It’s Marketing 101: getting the right message to the right customer at the right time. As marketers, we think about that in display advertising, we think about it in media placements, and of course we should think about it in email marketing, too.
When it comes to marketing in different international markets, that rule applies doubly. But, let’s face it, for a lot of us, sending email outside of the U.S. and Canada is an intimidating prospect. Too many email marketers try to guess at the privacy regulations, ISP rules, language preferences, and even time zones of their customers. And some email marketers don’t even try. They either avoid international marketing like the plague or—even worse—they ride roughshod over these important issues.
Let’s make this real for a moment. Imagine living in China, and getting email alerts at all hours of the night because marketers in North America either overlook or don’t care about the fact that you’re trying to get some sleep. Would you really want to keep engaging with that company? No! In fact, this very issue has become such a problem that many Chinese ISPs have begun to limit the amount of messages they accept at certain times to avoid their customers being woken up by late-night emails.
So what are email marketers to do? A great place to start is “Your Passport to Global Email Marketing Success,” a recent webinar SparkPost hosted with Dennis Dayman of Return Path and our own Len Shneyder. Dennis and Len shared tried-and-true best practices and forward-looking ideas for sending email outside of North America. The webinar was chock full of great information, and I definitely encourage you to check it out.
I personally was struck by a few questions from the audience that came up during the webinar Q&A. Here’s my take on the what email marketers are asking about sending messages to markets around the world.
1. How do I deal with opt-outs internationally? Is there CAN-SPAM or something similar outside of the U.S.?
Yes. To start, there is CASL, Canada’s ground-breaking anti-spam legislation. You definitely need to read up on that if you are sending email to Canada. (It goes without saying that SparkPost has your back on this one. We recently hosted a fantastic webinar about the ins-and-outs of CASL.) CASL is significant, but many other countries have their own privacy regulations that also require opt-out, such like the EU Data protection directive. Long story short, do your research before you send!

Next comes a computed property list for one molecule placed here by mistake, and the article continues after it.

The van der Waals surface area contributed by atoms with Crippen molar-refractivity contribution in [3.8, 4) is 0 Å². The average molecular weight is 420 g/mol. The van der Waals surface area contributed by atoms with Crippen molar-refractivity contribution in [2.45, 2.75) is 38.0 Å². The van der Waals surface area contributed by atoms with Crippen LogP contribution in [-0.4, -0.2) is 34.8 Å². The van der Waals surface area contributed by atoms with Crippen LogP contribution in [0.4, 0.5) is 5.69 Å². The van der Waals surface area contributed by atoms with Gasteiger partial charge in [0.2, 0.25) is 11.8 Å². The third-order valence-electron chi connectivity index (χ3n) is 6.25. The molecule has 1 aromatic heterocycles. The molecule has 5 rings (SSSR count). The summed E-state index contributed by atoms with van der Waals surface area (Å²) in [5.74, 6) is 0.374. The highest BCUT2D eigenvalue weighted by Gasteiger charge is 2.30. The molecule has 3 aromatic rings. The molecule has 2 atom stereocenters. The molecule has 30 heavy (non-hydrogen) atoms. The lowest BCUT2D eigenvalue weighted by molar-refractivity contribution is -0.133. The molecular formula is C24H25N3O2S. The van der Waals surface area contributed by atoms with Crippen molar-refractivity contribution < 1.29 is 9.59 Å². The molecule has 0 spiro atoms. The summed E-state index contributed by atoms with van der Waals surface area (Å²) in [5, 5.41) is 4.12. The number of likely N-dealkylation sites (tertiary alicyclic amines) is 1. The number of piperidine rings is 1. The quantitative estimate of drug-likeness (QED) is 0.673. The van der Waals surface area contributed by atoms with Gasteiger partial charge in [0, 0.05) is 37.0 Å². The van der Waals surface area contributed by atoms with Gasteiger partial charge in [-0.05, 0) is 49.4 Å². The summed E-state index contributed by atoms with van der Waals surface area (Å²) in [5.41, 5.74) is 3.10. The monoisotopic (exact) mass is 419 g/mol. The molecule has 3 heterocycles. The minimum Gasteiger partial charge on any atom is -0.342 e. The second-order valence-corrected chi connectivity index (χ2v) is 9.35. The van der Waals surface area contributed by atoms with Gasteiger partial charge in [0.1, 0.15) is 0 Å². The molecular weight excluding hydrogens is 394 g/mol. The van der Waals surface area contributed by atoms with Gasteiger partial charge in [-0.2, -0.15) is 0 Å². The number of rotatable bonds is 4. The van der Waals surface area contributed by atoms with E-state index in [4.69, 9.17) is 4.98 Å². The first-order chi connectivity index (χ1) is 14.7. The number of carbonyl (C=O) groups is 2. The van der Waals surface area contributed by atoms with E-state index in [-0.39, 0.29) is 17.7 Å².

2. How much time can pass between an opt-out request and when it should take effect?
In the world of relevant and modern marketing tools, opt-outs should take effect immediately. There is no reason for delay, and every email you send after a customer has opted out could be a serious black mark on the recipient’s view of your brand. Having said that, you are afforded a grace period of 10 days or so in many national email regulations (though details may vary).
3. What’s the best time of day and day of week to send emails? Does it vary country to country?
Test! Test! Test! We can’t emphasize this enough. There’s no such thing as the perfect time of day—your recipients change, demographics change, who’s receiving it changes, and the importance they attach to it changes. All these things change and are testable!
4. Do I really need to use double opt-in for an international email list?
Yes. Email best practices dictate that double opt-in or confirmed opt-in is the right thing to do. Remember that in many markets, both customer expectations and regulatory policies require much more diligence than the relatively laissez-faire approach to opt-in and list buying that some marketers have taken in the past.
5. How do I keep on top of the changes taking place around the world and different worldwide email regulations?
Several organizations are great resources for staying on top of email marketing best practices around the world. Every email marketer should start following their social media feeds or newsletters—or even consider joining them as a formal member.
- Email Sender and Provider Coalition (ESPC)
- The Email Experience Council (EEC)
- International Association of Privacy Professionals (IAPP)
Though sending email outside of North America takes care and awareness of audience expectations and international regulatory issues, with the right information, it can be done! Check out the resources I highlighted in this post, and you’ll have a great start to planning a successful international email marketing strategy.
What’s been your experience with international email marketing? I’d love to hear from you. And do check out our “Your Passport to Global Email Marketing Success” webinar. I think you’ll enjoy it as much as I did.